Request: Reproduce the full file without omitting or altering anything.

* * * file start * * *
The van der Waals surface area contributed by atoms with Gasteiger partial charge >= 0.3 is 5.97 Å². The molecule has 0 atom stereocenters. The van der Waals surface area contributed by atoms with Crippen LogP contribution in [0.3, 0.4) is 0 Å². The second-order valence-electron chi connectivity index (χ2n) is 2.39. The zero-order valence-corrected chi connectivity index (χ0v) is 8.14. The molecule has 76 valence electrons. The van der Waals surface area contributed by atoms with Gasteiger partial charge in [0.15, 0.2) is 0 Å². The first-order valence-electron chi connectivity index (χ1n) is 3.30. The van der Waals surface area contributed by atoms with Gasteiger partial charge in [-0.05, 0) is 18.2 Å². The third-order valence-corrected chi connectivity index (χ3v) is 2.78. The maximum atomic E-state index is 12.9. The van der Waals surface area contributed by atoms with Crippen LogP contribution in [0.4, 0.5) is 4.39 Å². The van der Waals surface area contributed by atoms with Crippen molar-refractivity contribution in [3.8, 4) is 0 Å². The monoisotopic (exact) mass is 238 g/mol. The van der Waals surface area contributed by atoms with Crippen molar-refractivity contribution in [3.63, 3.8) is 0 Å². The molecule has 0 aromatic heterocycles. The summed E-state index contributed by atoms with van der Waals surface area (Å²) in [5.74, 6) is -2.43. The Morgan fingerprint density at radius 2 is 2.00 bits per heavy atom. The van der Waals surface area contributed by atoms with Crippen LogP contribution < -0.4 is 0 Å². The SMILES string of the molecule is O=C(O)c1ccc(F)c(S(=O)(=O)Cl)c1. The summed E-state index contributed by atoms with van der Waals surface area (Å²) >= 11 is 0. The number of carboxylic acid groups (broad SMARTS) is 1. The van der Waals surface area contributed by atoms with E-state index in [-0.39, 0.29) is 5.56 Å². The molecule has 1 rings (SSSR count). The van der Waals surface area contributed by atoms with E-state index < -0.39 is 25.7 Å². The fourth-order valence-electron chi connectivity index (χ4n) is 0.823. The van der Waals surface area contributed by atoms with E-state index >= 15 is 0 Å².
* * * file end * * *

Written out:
The van der Waals surface area contributed by atoms with Gasteiger partial charge >= 0.3 is 5.97 Å². The molecule has 0 atom stereocenters. The van der Waals surface area contributed by atoms with Crippen LogP contribution in [0.3, 0.4) is 0 Å². The second-order valence-electron chi connectivity index (χ2n) is 2.39. The zero-order valence-corrected chi connectivity index (χ0v) is 8.14. The molecule has 76 valence electrons. The van der Waals surface area contributed by atoms with Gasteiger partial charge in [0.15, 0.2) is 0 Å². The first-order valence-electron chi connectivity index (χ1n) is 3.30. The van der Waals surface area contributed by atoms with Gasteiger partial charge in [-0.05, 0) is 18.2 Å². The third-order valence-corrected chi connectivity index (χ3v) is 2.78. The maximum atomic E-state index is 12.9. The van der Waals surface area contributed by atoms with Crippen LogP contribution in [0.4, 0.5) is 4.39 Å². The van der Waals surface area contributed by atoms with Crippen molar-refractivity contribution in [3.8, 4) is 0 Å². The monoisotopic (exact) mass is 238 g/mol. The van der Waals surface area contributed by atoms with Crippen molar-refractivity contribution in [3.63, 3.8) is 0 Å². The molecule has 0 aromatic heterocycles. The summed E-state index contributed by atoms with van der Waals surface area (Å²) in [5.74, 6) is -2.43. The Morgan fingerprint density at radius 2 is 2.00 bits per heavy atom. The van der Waals surface area contributed by atoms with Crippen LogP contribution < -0.4 is 0 Å². The SMILES string of the molecule is O=C(O)c1ccc(F)c(S(=O)(=O)Cl)c1. The summed E-state index contributed by atoms with van der Waals surface area (Å²) >= 11 is 0. The number of carboxylic acid groups (broad SMARTS) is 1. The van der Waals surface area contributed by atoms with E-state index in [-0.39, 0.29) is 5.56 Å². The molecule has 1 rings (SSSR count). The van der Waals surface area contributed by atoms with E-state index < -0.39 is 25.7 Å². The fourth-order valence-electron chi connectivity index (χ4n) is 0.823. The van der Waals surface area contributed by atoms with E-state index >= 15 is 0 Å².